Some advice for aspiring hydronic heating professionals.

Figure 1 - Photo Courtesy of Harvey Youker

This will be a great year for hydronic heating professionals. It may not be a great year for those who see hydronics as the daily grind of soldering copper, strapping down PEX and hoping it all works with the main switch is flipped on.

Newcomers to hydronic heating need to operate with a professional attitude from Day One. As in any career, they’ll encounter plenty of forks in the road as they hone their technical and business skills. Choosing correctly can make the difference between a satisfying pro-fessional career and an endless series of complaints, callbacks and even litigation from dissatisfied consumers.

Here are a few tips for rookies from someone who has seen the “thrill of victory” as well as the “agony of defeat” when it comes to heating buildings with water.

Use The Plates: Anyone entering the field of hydronics is likely to pursue radiant floor heating projects. They’ll encounter a plethora of choices from manufacturers as well as a range of advice from wholesalers. There’s little doubt one of the options they’ll hear about is stapling tubing to the underside of floors or the sides of floor framing without any enhancement from aluminum heat transfer plates such as the installation in Figure 1.

A question to those rookies contemplating their first plateless staple-up installation: How lucky do you feel? Perhaps, if you’re fortunate enough to be installing the system in a very well-insulated house, located in a relatively mild climate, with low-resistance floor cover-ings, and owners who are comfortable in lower air temperatures, a plateless staple-up sys-tem will produce results that are above the callback threshold. Remove any of these as-sumptions and you’ll be skating on very thin ice.

Rather than getting “chilled” by a radiant system with a case of thermal constipation, I sug-gest working with proven installation methods (slab-on-grade, thin-slab, tube-and-plate, or panelized systems). Do these until your feet are firmly planted on warm floors. Once you’ve seen how these systems perform, you’ll be in a much better position to judge for yourself how some of the “fringe” installation methods will perform.

Get Second Opinions: When you’re told something that suggests current meth-ods of hydronics installation are obsolete or much more complicated and expensive than necessary, it’s worth doing some research before you buy into the proposed miracle meth-ods or materials.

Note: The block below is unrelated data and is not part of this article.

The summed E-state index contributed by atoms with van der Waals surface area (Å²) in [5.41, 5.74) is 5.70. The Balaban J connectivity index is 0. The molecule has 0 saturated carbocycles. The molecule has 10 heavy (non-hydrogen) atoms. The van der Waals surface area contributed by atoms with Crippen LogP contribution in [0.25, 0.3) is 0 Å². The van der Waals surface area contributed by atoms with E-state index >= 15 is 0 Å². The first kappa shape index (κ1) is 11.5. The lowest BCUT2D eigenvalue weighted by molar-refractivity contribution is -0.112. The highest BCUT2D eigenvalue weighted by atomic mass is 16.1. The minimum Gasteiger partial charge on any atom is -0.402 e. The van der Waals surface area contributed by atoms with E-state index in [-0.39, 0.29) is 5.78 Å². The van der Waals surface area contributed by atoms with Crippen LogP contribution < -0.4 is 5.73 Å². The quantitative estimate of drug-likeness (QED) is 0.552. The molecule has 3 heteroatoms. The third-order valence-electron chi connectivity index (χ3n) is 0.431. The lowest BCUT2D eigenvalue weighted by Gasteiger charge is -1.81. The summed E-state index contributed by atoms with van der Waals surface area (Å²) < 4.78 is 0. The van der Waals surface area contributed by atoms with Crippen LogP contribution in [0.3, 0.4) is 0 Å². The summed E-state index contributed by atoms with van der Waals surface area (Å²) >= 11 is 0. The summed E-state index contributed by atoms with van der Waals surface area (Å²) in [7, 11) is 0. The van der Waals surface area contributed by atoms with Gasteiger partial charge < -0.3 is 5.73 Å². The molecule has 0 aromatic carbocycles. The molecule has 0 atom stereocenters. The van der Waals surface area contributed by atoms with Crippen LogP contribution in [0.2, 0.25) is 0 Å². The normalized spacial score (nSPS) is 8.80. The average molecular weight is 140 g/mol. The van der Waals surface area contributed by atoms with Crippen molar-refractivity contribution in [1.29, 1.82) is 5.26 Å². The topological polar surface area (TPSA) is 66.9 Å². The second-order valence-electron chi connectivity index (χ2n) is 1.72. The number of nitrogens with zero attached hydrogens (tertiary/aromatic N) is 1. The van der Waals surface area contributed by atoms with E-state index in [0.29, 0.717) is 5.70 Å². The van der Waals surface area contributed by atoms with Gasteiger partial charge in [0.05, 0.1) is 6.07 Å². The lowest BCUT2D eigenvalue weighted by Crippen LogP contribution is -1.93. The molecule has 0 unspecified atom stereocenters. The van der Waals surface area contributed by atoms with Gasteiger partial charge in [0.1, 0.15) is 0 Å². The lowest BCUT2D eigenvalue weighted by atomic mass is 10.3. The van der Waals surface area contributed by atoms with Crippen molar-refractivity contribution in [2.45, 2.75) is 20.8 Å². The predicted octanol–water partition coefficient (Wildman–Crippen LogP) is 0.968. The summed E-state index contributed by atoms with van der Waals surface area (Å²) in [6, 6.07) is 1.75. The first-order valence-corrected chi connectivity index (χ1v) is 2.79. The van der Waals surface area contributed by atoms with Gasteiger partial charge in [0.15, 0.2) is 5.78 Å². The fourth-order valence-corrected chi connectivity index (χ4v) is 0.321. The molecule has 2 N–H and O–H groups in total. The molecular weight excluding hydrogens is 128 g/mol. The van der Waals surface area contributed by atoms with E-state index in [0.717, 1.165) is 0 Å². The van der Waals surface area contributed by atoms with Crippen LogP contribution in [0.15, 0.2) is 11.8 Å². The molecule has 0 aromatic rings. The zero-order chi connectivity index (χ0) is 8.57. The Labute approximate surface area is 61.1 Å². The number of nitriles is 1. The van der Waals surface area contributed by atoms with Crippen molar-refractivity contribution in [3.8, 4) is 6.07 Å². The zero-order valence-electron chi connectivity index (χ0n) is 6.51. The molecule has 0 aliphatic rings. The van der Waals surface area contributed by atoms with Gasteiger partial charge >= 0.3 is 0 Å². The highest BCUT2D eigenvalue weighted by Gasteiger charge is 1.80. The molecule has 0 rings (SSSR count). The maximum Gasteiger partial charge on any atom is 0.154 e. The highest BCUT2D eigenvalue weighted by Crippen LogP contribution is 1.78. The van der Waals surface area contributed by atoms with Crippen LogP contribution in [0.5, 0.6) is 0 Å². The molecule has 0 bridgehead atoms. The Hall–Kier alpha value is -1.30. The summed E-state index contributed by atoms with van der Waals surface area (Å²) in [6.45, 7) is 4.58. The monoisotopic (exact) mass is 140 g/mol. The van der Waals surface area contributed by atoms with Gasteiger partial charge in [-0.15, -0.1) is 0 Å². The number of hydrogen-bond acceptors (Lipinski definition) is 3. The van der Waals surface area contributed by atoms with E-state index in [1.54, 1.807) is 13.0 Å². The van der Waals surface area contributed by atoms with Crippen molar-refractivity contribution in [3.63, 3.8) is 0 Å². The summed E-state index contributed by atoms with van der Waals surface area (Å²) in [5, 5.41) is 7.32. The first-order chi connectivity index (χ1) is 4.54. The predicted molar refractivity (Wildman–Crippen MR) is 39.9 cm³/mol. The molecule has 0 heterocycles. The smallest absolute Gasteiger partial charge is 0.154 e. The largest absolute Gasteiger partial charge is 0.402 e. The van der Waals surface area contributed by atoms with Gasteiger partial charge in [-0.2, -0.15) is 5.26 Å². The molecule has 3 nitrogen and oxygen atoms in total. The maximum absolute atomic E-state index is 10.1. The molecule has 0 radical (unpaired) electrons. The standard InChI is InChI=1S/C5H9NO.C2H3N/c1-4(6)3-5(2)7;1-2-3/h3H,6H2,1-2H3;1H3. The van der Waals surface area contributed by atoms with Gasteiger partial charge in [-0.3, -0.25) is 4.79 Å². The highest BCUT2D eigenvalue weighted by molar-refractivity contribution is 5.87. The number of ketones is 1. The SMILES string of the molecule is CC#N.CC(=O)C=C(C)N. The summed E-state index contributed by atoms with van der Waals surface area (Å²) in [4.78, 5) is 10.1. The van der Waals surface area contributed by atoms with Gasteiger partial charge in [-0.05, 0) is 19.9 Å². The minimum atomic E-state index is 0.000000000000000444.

Your customers expect the choices you make on their behalf will provide decades of reli-able operation. They will seldom challenge your decisions, even in situations where thou-sands of dollars worth of materials and labor are at stake.

Ask for third-party test results on new products. Get them (if available) and read them. Ask your source of information for contacts that let you follow up to verify performance claims. Manufacturers of legitimate products will be more than happy to support your inquiries.

Otherwise, check your general liability insurance coverage and be prepared to go it alone should anything not go as expected.

Wise Up: One of the best ways to sift through the hundreds of choices for materials and methods is to attend an industry conference, such as the Radiant Panel Association’s Radiant Expo, Aug. 24-26 in Hartford, Conn., or either of two Canadian Hydronic Conferences - Foothills Conference, April 19-20 in Edmonton, or the Great Lakes Conference, May 15-16 in Toronto.

Besides attending generic seminars, you can listen in as your peers debate sometimes-controversial issues. You’ll have plenty of opportunity for second opinions from people who’ve already passed over hurdles you have yet to encounter. Continuing education is an inseparable requirement of being a professional in any field. Set aside the time and budget to maintain your professional status.

Don’t Overpump: Our industry has plenty of 95+ percent efficient boilers. Like-wise, the forced-air industry has at least as many 95+ percent efficient furnaces.

We can’t offer combustion efficiencies better than furnaces, but we do have the potential of beating the forced-air industry in the area of distribution efficiency (e.g., how much electrical power is needed to deliver heat from where it’s generated to where it’s needed).

The key word here is “potential.” Indiscriminant use of wet-rotor circulators quickly adds wattage to otherwise thermally efficient systems. I’ve personally visited homes with 40 cir-culators, and have been told of residences containing 100 circulators!

Such systems have distribution wattage requirements approaching forced-air systems of similar thermal capacity. They needlessly plunder the huge thermodynamic advantage of moving heat using water rather than air.

It’s far better, at least for the time being, to use a small number of higher efficiency and ap-propriately sized circulators along with valves for micro-zoning instead of dozens of wet-rotor circulators.

An even better option that will soon be at your disposal is the use of “smart circulators” that continually adjust their wattage based on the needs of the distribution system. Here is a product that truly represents a quantum leap in hydronics technology. Get on board as soon as these products are available to you.